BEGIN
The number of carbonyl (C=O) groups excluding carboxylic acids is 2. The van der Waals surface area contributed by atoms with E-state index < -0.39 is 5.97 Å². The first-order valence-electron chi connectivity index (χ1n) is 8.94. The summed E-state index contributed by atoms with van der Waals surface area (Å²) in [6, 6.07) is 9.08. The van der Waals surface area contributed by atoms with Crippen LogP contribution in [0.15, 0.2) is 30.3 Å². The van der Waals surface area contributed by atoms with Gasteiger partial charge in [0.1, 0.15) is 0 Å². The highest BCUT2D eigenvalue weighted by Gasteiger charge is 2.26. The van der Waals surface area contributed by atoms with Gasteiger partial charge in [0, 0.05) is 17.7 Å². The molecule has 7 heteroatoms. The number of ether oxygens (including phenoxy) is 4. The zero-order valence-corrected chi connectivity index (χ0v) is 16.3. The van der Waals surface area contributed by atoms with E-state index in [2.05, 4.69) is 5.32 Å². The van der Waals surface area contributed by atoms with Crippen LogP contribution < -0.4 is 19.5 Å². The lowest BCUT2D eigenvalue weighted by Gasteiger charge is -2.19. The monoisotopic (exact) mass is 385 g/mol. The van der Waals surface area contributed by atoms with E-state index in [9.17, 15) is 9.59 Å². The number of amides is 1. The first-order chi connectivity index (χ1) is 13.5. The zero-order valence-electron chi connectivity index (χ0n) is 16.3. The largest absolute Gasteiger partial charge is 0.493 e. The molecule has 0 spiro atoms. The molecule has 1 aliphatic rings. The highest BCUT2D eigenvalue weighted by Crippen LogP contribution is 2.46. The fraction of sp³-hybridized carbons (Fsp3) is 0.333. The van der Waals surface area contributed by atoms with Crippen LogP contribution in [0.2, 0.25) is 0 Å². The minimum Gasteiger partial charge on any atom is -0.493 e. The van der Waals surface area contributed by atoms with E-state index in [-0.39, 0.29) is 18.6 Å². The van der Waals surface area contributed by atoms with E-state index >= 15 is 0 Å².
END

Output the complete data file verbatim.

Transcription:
The number of carbonyl (C=O) groups excluding carboxylic acids is 2. The van der Waals surface area contributed by atoms with E-state index < -0.39 is 5.97 Å². The first-order valence-electron chi connectivity index (χ1n) is 8.94. The summed E-state index contributed by atoms with van der Waals surface area (Å²) in [6, 6.07) is 9.08. The van der Waals surface area contributed by atoms with Crippen LogP contribution in [0.15, 0.2) is 30.3 Å². The van der Waals surface area contributed by atoms with Gasteiger partial charge in [0.1, 0.15) is 0 Å². The highest BCUT2D eigenvalue weighted by Gasteiger charge is 2.26. The van der Waals surface area contributed by atoms with Gasteiger partial charge in [0, 0.05) is 17.7 Å². The molecule has 7 heteroatoms. The number of ether oxygens (including phenoxy) is 4. The zero-order valence-corrected chi connectivity index (χ0v) is 16.3. The van der Waals surface area contributed by atoms with E-state index in [2.05, 4.69) is 5.32 Å². The van der Waals surface area contributed by atoms with Crippen LogP contribution < -0.4 is 19.5 Å². The lowest BCUT2D eigenvalue weighted by Gasteiger charge is -2.19. The monoisotopic (exact) mass is 385 g/mol. The van der Waals surface area contributed by atoms with E-state index in [9.17, 15) is 9.59 Å². The number of amides is 1. The first-order chi connectivity index (χ1) is 13.5. The zero-order valence-electron chi connectivity index (χ0n) is 16.3. The largest absolute Gasteiger partial charge is 0.493 e. The molecule has 0 spiro atoms. The molecule has 1 aliphatic rings. The highest BCUT2D eigenvalue weighted by Crippen LogP contribution is 2.46. The fraction of sp³-hybridized carbons (Fsp3) is 0.333. The van der Waals surface area contributed by atoms with Crippen LogP contribution in [0.2, 0.25) is 0 Å². The minimum Gasteiger partial charge on any atom is -0.493 e. The van der Waals surface area contributed by atoms with E-state index in [-0.39, 0.29) is 18.6 Å². The van der Waals surface area contributed by atoms with E-state index >= 15 is 0 Å².